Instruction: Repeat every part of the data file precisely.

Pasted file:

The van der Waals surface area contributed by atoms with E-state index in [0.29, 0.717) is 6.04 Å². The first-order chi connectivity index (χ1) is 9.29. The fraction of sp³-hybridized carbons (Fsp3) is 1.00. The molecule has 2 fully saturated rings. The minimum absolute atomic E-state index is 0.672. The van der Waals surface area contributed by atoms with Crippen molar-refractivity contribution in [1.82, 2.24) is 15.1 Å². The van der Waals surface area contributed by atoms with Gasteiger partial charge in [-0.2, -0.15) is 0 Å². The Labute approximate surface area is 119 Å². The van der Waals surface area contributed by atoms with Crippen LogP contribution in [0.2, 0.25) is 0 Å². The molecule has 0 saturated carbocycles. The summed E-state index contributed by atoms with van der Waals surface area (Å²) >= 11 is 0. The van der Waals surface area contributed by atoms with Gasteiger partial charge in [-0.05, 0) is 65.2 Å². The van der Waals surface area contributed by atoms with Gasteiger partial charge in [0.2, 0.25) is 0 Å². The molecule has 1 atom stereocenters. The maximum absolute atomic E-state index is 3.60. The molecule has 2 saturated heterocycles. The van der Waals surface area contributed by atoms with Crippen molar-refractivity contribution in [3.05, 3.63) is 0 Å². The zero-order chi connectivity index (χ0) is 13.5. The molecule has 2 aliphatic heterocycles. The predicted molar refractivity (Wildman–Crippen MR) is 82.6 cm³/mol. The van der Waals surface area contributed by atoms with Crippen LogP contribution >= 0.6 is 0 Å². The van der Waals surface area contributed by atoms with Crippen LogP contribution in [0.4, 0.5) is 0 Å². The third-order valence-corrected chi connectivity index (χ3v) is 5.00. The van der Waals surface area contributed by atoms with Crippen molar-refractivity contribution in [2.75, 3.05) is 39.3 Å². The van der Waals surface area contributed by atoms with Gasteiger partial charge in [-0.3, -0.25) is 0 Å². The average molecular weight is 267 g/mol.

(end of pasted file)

The van der Waals surface area contributed by atoms with E-state index in [0.29, 0.717) is 6.04 Å². The first-order chi connectivity index (χ1) is 9.29. The fraction of sp³-hybridized carbons (Fsp3) is 1.00. The molecule has 2 fully saturated rings. The minimum absolute atomic E-state index is 0.672. The van der Waals surface area contributed by atoms with Crippen molar-refractivity contribution in [1.82, 2.24) is 15.1 Å². The van der Waals surface area contributed by atoms with Gasteiger partial charge in [-0.2, -0.15) is 0 Å². The Labute approximate surface area is 119 Å². The van der Waals surface area contributed by atoms with Crippen LogP contribution in [0.2, 0.25) is 0 Å². The molecule has 0 saturated carbocycles. The summed E-state index contributed by atoms with van der Waals surface area (Å²) >= 11 is 0. The van der Waals surface area contributed by atoms with Gasteiger partial charge in [-0.05, 0) is 65.2 Å². The van der Waals surface area contributed by atoms with Gasteiger partial charge in [0.2, 0.25) is 0 Å². The molecule has 1 atom stereocenters. The maximum absolute atomic E-state index is 3.60. The molecule has 2 saturated heterocycles. The van der Waals surface area contributed by atoms with Crippen molar-refractivity contribution in [3.05, 3.63) is 0 Å². The zero-order chi connectivity index (χ0) is 13.5. The molecule has 2 aliphatic heterocycles. The predicted molar refractivity (Wildman–Crippen MR) is 82.6 cm³/mol. The van der Waals surface area contributed by atoms with Crippen LogP contribution >= 0.6 is 0 Å². The van der Waals surface area contributed by atoms with Crippen LogP contribution in [0.4, 0.5) is 0 Å². The third-order valence-corrected chi connectivity index (χ3v) is 5.00. The van der Waals surface area contributed by atoms with Crippen molar-refractivity contribution in [2.75, 3.05) is 39.3 Å². The van der Waals surface area contributed by atoms with Gasteiger partial charge in [-0.3, -0.25) is 0 Å². The average molecular weight is 267 g/mol.